I know this is "Casual MTG," but this is a legitimately competitive deck within Innistrad Block. I already entered my first MTGO tournament with it soon after I threw it together. How did I do? I don't want to spoil the results here. I'll be posting that story shortly.
(Innistrad Block Constructed)
(Innistrad Block Constructed)
4 Doomed Traveler
2 Skirsdag High Priest
2 Mausoleum Guard
2 Falkenrath Noble
3 Geist-Honored Monk
2 Mikaeus, the Lunarch
4 Midnight Haunting
3 Moan of the Unhallowed
4 Intangible Virtue
2 Rally the Peasants
4 Blasphemous Act
2 Brimstone Volley
4 Isolated Chapel
4 Clifftop Retreat
1 Stensia Bloodhall
I'm really terrible at creating sideboards. I just don't play competitively enough. I don't pay enough attention to the current metagame to know exactly what to put it. Because of this, I'm going to leave the sideboard blank. If you want to use this deck, just make sure to include a single Plains and Swamp in your own sideboard. If your opponent isn't playing Gavony Township or Kessig Wolf Run, just swap in the basic land for the Ghost Quarters.
How does this deck work?
The idea was pretty simple: Make a lot of token creatures, cover them with some creature removal, and pump them up with enchantments. After scanning this forum, I've seen BW decks that are similar to this, but I think the most important addition in this deck are 4 copies of Blasphemous Act.
It seems a little counter-intuitive to put Blasphamous Act in such as aggresive, creature heavy deck, but that's what makes it so great. It's not uncommon for me to cast the spell for 3 or less mana. And in this deck, compared to some of the other decks I've played against, is that this deck has built in staying power after the board is wiped clean.
Doomed Necromancer and Moan of the Unhallowed in particular keep the deck going for it to catch its 2nd and 3rd winds. Midnight Haunting and Mikaeus put on the initial pressure (to get your opponent to empty his hand of his creatures). And the Giest-Honored Monk is just good at any point in the game. Another addition in this deck is the inclusion of a total of 6 buffing enchantments. After (a little) testing, I think 3 Intangible Virtue and 3 Curse of Stalked Prey is the right amount. The virtue needs no explanation, but I think the curse kind of puts it over the top.
With Curse of Stalked Prey, it makes your 1st turn Doomed Travelers an instant threat. And the same goes for the rest of your non-token creatures. The same can't be said for the tokens. But what makes it most beautiful is with a single Spirit Token, backed up by a virtue and curse, it becomes an instant threat to win the game -- and a single spirit can be the lone survivor after Blasphemous Act is played.
Skirsdag High Priest is kind of amazing... if they don't remove him right away (which is why there are only 2 copies in the deck). In this deck in particular, with Doomed Travler, Midnight Haunting, and Moan of the Unhallowed, there are plenty of opportunities to both activate Morbid and instantly get 2 fresh bodies to help pay for its activation cost. Throw in the virtues and all of your token creatures can attack freely and still tap if needed to activate the priest.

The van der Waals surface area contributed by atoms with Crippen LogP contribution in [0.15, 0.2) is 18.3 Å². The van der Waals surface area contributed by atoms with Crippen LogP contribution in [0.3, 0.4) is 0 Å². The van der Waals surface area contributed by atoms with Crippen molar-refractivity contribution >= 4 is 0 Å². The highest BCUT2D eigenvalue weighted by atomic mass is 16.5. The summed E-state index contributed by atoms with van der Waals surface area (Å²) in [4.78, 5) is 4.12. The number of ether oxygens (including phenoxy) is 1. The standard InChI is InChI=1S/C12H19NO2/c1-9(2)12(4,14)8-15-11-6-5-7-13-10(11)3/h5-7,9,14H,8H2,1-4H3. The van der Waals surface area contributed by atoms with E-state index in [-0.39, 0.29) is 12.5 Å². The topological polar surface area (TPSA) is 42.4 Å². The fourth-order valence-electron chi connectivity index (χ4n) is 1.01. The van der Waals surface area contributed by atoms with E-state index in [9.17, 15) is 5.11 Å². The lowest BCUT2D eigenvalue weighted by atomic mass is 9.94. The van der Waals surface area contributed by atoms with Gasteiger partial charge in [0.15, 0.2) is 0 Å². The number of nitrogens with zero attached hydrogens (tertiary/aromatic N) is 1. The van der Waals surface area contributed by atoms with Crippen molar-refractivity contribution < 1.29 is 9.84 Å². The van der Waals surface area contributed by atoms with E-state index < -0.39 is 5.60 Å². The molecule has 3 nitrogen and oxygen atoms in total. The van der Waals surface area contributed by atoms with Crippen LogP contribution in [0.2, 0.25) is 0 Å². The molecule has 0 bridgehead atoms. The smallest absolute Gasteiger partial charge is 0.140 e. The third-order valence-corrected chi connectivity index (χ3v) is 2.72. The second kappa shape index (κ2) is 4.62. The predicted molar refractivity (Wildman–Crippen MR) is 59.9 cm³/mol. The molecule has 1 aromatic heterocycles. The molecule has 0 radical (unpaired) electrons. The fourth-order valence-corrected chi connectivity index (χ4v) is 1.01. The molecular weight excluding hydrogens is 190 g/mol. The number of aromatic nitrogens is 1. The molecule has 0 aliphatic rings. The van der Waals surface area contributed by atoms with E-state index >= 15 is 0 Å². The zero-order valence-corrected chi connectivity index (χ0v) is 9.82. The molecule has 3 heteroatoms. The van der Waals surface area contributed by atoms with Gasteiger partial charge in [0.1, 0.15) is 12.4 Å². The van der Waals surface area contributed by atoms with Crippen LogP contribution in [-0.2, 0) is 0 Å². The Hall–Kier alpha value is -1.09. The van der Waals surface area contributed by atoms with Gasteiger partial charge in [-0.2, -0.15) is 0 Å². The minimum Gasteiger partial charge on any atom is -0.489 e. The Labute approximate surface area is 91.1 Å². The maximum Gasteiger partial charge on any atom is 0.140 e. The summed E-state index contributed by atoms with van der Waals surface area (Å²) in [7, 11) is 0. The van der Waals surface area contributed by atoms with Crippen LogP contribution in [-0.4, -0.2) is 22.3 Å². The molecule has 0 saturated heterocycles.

Now for the very last addition to the deck: Falkenrath Noble
Make a lot of creatures and get a lot of life, right? Not so fast. Imagine between yourself and your opponent, there are 8-10 creatures on the battlefield. Now cast a Blasphemous Act for 1 red mana. Guess what? You just drained your opponent for 8-10 life and probably just won the game. If not, there still might be that pesky Spirit Token in play or that Moan of the Unhallowed in your graveyard ready to be flashbacked.
What is your favorite thing about this deck?
It's a 3 color deck where every single color is absolutely necessary. Between Blasphemous Act, Falkenwrath Noble, and Midnight Haunting, this deck really can't do without exactly all 3 colors. Also, specifically for Innistrad Block, 3 color decks are very rare. The fact is there just aren't that many mana fixers in the set. There are the 5 enemy dual lands, a slow rainbow land, an artifact and a green spell, and that's it.
Because this deck is white heavy, it can squeeze in 8 copies of the enemy duals (white/black & white/red) very neatly. It all just comes together.
How does this deck differ from similar decks out there?
Like I said, I've seen many Black/White Token decks posted on popular MTG websites, like MTG Salvation, but none of them ever dabbled in red. I've also seen many red decks that use Blasphemous Act, but none of them really exploit the conditions for its reduced cost. Together with Falkenwrath Noble, the whole deck really comes together unlike any other similar decklist I've seen.
What makes this deck casual?
This is a competitive deck... but I still consider myself a casual player. Let's face it, Magic: The Gathering is damned expensive, especially if you want to play with older cards. The beauty of the game is that new sets are released all the time which decks limited to those newer sets.
My point is that its this reduced cost in making a block competitive deck is what makes this deck casual to me. If you still to the block constructed environment, you can go head-to-head with just about anybody, and you don't have to spend a fortune.
(So in a way, I'm breaking my own "Rule #3" with this.)
I'm now claiming that this is an original deck because I've skimmed the MTG Salvation Forums and I haven't found anything exactly like it yet. I made my own forum thread for the deck HERE.